Chateau du Galoupet - Oenoville: £9.70
A pretty pale colour. Quite an appealing herbal note on both nose and palate, with a firm dry finish.

Chateau Leoube - Corney & Barrow - £12.50
A pale colour orange pink. firm and fresh on the nose, and quite ripe and rounded on the palate, with a dry finish.

Chateau Sainte Rosaline - no UK importer
This is one of the traditional estates of the appellation, and vaut le detour for the wonderful chapel with a Giacometti lecturn and a Chagall fresco. The Prestige de Roseline is delicate on the nose and surprisingly powerful on the palate, with rounded fruit and body.

Domaine du Grand Cros - Jules UK - £7.99
Light pink with some herbal fruit on nose. Good depth and weight and nicely balanced. They also make a cheerful sparkling rose, with some refreshing dry fruit. It is a methode traditionnelle.

Chateau Rimauresq - Boutinot Ltd. Waitrose. £8.99

This too was one of the original grand crus classes of the appellation. The colour is light which belies the rounded ripe palate. There is an elegant balance of fruit and flavour.

Domaine Saint Andre de Figuiere, Cuvee Magali - £9.25 Robert Rolls Fine Wines
Delicate nose, with an equally delicate palate, with light fruit and fresh acidity. Nicely balanced with an elegant finish. The owner of this property, Alain Combard, used to work in Chablis, but the lure of the south was too strong....

Chateau la Calisse - Coteaux Varois-en-Provence - £10.75 Hourlier Wines, Derby.
Delicate colour, with a fresh bouquet. Elegant fresh fruit on the palate. Nicely balanced and finely crafted.

Saturday, 20 March 2010


What to drink after 1921 Château d’Yquem? That was my problem yesterday lunchtime – a pretty upmarket one, I’ll admit, but daunting all the same, as I didn’t want to get it wrong. My old boss – he had the misfortune to endure my typing for four years in the mid-1970s - had invited me to Terroirs to share a bottle of d’Yquem of his birth year. The other guests were my ex-Managing Director, who is a MW of 50 years standing; another ex-colleague with keen palate, and Jack’s son-in-law, who had given him the bottle in the first place, along with his grandson who is new to wine and keen to learn.

The d’Yquem could only be described as fabulous and venerable. It was deep amber in colour and elegantly honeyed on the nose, with the unmistakable note of botrytis. The palate was that fabulous combination of richness, elegance and maturity, with a long lingering finish. It was certainly a wine that I will remember for the rest of my life. It was ageing gracefully, but like my ex-boss, who still plays a regular round of golf, very far from being on its last legs. 1921 was one of the great Sauternes vintages and I think the wine more than surpassed our expectations.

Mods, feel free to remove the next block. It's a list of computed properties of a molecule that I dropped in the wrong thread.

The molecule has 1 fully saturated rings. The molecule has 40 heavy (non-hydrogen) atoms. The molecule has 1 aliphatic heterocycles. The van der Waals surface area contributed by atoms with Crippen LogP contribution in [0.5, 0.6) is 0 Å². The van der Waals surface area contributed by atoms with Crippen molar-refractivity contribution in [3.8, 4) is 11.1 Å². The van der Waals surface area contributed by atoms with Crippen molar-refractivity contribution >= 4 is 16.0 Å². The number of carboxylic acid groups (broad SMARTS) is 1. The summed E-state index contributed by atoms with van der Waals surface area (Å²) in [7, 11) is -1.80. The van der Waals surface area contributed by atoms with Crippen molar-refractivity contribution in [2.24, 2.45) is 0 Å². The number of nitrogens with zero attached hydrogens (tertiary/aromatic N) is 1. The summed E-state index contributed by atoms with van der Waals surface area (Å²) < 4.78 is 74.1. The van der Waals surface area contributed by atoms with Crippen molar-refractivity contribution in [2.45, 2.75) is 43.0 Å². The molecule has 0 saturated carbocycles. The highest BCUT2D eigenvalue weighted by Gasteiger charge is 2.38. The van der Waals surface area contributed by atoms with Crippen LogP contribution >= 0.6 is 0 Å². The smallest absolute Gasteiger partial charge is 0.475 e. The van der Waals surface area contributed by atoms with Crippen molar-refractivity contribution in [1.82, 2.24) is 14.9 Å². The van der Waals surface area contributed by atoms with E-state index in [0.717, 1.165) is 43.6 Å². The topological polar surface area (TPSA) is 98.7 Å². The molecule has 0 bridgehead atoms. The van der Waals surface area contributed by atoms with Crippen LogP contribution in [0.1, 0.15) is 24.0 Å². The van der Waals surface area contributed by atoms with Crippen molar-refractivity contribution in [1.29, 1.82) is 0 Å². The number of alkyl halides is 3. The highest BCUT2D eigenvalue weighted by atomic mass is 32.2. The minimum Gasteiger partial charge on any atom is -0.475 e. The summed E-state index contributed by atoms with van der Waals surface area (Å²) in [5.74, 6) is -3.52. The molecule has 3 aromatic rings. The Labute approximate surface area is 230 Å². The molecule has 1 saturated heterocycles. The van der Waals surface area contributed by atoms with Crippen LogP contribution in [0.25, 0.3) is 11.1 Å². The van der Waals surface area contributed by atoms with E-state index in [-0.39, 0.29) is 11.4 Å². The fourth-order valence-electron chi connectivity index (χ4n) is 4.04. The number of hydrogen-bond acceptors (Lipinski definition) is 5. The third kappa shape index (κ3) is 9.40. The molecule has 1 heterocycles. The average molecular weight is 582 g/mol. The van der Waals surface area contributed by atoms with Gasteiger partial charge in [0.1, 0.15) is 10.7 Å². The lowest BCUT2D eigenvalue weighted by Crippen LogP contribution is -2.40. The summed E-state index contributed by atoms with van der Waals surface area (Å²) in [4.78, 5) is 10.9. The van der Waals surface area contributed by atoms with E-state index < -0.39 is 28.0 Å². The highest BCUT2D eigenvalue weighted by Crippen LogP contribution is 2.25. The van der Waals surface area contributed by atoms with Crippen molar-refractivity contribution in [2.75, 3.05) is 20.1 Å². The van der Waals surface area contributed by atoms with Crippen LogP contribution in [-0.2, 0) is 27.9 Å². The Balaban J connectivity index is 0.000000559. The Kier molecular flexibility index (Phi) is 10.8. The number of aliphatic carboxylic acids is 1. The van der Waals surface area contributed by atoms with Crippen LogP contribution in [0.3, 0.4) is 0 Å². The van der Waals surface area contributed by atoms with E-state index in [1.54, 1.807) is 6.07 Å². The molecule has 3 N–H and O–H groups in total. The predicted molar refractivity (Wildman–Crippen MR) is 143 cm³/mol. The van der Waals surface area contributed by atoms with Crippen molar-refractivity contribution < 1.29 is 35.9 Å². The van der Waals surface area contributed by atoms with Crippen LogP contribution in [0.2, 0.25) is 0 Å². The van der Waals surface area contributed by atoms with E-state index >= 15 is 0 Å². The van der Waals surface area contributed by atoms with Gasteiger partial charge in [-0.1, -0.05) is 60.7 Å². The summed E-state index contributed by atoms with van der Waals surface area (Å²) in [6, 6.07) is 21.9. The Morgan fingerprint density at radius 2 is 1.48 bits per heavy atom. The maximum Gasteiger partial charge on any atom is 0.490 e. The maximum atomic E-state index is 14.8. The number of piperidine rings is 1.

And then came the thorny question: what do we drink next? The wine list was thrust at me. If you ever find yourself in London, wondering where to have a meal, Terroirs near Charing Cross, is the solution. The food is delicious, with French country flavours, terrines, charcuterie, boudin noir, bavette, seafood, and so on, and the wine list comes from one of the UK’s most original importers, Les Caves de Pyrène who specialise in organic wine and make a point of seeking out quirky wines from off the beaten track in France and elsewhere. So I was spoilt for choice.

The question was which wine to choose? Give me a clue, I said. No you choose; we are both very out of date declared the octogenarians. France or Italy? I had spotted a friend’s Brunello di Montalcino. France they said. And then my eyes alighted on the evocatively titled Sous les Cailloux des Grillons (under the stones of the crickets) from Domaine de Gravillas in the village of St. Jean de Minervois. John and Nicole Bojanowski produce some of the most original wines of the area, and more often vin de pays rather than appellation. The name of this particular cuvée conjures up warm sunshine in a glass. Let’s try something different, I thought. Jack won’t want to drink claret – he’s got plenty in his cellar at home.

I admit I held my breathe as the assembled company tasted the wine. The octogenarians wouldn’t hesitate to voice their opinion. Would they like it? I certainly did. It had a lovely red fruit and brambly nose, and on the palate, the vibrant flavours of fresh fruit, with some acidity as well a hint of tannin, with some intriguing flavours, that I could really only describe as funky, with a touch of appealing rusticity. The combination of sunshine with fresh flavours was delicious. Imagine my relief when they started to purr with pleasure. They liked it just as much as I did. The crickets had come up trumps!